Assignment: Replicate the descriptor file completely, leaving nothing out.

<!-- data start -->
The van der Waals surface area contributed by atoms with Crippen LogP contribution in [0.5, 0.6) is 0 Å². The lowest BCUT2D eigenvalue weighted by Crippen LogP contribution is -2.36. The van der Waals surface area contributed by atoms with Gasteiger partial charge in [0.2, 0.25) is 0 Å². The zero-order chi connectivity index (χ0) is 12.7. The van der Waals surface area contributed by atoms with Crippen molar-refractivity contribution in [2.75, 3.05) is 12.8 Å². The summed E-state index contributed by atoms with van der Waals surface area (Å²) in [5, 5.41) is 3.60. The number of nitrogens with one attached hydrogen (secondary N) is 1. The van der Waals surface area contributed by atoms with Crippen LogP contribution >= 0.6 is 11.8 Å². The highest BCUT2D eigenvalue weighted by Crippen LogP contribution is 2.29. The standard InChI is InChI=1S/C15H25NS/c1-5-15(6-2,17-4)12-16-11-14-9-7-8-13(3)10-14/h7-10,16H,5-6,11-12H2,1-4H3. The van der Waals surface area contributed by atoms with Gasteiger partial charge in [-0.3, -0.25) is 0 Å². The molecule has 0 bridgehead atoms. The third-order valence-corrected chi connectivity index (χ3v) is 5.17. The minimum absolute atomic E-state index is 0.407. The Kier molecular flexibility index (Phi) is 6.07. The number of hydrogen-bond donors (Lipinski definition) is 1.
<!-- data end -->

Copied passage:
The van der Waals surface area contributed by atoms with Crippen LogP contribution in [0.5, 0.6) is 0 Å². The lowest BCUT2D eigenvalue weighted by Crippen LogP contribution is -2.36. The van der Waals surface area contributed by atoms with Gasteiger partial charge in [0.2, 0.25) is 0 Å². The zero-order chi connectivity index (χ0) is 12.7. The van der Waals surface area contributed by atoms with Crippen molar-refractivity contribution in [2.75, 3.05) is 12.8 Å². The summed E-state index contributed by atoms with van der Waals surface area (Å²) in [5, 5.41) is 3.60. The number of nitrogens with one attached hydrogen (secondary N) is 1. The van der Waals surface area contributed by atoms with Crippen LogP contribution >= 0.6 is 11.8 Å². The highest BCUT2D eigenvalue weighted by Crippen LogP contribution is 2.29. The standard InChI is InChI=1S/C15H25NS/c1-5-15(6-2,17-4)12-16-11-14-9-7-8-13(3)10-14/h7-10,16H,5-6,11-12H2,1-4H3. The van der Waals surface area contributed by atoms with Gasteiger partial charge in [-0.3, -0.25) is 0 Å². The molecule has 0 bridgehead atoms. The third-order valence-corrected chi connectivity index (χ3v) is 5.17. The minimum absolute atomic E-state index is 0.407. The Kier molecular flexibility index (Phi) is 6.07. The number of hydrogen-bond donors (Lipinski definition) is 1.